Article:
An approximation algorithm seeks answers that are close to, but not necessarily as good as, the true answer. The general tradeoff is to decrease the time by which the answer is returned at the expense of accuracy.

As an example of the speed improvement of solving problems when exact answers aren't necessary but good answers are acceptable, we consider the Traveling Salesman Problem (TSP). In TSP, we are given a set of cities to visit and the set of distances between each pair of cities. We must determine the least-cost *tour* that starts at a city, visits each city exactly once, and returns to the originating city of the tour. This problem is one of the most heavily researched of all problems in computer science, and it is highly unlikely that there exists a polynomial time algorithm that solves TSP; that is, no algorithm can solve TSP in O(*n*^{k}) for fixed integer *k*. It belongs to a large class of problems (the *NP-hard problems*) for which it is strongly believed that finding an exact answer is inherently very difficult.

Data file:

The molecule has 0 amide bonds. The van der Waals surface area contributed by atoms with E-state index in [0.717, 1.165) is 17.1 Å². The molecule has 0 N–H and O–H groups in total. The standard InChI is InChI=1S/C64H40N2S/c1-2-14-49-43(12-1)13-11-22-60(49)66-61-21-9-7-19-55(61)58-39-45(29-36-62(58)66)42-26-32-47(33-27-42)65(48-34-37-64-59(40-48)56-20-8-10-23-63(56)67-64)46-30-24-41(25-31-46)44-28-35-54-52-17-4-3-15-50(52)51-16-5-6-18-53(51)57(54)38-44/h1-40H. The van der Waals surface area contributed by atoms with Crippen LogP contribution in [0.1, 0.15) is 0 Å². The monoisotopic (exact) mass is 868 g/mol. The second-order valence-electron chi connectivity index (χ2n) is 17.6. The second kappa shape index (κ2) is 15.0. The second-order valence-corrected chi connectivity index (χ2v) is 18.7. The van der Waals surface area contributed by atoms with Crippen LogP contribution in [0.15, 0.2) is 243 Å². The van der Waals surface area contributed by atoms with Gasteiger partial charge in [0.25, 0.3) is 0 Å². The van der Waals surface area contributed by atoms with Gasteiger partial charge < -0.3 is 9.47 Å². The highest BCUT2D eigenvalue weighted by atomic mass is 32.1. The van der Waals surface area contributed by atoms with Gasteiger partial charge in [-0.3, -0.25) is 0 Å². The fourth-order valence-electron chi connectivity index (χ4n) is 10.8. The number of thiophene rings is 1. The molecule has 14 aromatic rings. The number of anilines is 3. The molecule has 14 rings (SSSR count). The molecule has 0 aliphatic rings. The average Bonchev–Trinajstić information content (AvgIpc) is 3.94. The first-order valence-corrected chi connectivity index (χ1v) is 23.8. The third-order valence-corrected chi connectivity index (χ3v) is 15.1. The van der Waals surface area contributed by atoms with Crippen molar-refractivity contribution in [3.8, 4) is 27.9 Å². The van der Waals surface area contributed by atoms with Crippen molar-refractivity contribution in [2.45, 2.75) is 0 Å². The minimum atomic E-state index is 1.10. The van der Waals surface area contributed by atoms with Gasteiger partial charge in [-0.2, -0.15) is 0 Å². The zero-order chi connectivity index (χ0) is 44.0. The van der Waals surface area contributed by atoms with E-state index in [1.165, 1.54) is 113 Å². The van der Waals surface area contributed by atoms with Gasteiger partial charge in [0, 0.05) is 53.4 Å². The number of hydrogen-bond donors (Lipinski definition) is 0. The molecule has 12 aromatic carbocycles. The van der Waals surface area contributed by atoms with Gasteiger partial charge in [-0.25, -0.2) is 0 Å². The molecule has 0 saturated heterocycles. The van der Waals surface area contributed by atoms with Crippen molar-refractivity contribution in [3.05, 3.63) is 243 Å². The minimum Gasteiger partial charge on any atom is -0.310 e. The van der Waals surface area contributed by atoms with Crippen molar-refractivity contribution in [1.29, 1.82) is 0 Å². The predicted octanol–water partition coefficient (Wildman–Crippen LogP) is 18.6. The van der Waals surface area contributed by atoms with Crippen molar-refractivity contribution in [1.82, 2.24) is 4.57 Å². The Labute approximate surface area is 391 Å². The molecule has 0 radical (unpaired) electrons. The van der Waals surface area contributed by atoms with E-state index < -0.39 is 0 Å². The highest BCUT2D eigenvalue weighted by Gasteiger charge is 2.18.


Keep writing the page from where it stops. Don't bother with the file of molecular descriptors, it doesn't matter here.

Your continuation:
But assuming it is known that the distances between locations satisfy the triangular inequality (i.e., for all triples of locations *a*, *b*, *c*, the distance from *a* to *b* is never longer than the distance from *a* to *c* plus the distance from *c* to *b*), Christofides (1976) designed an efficient algorithm to solve the problem that constructs a tour that is never more than 50% longer than a shortest tour.

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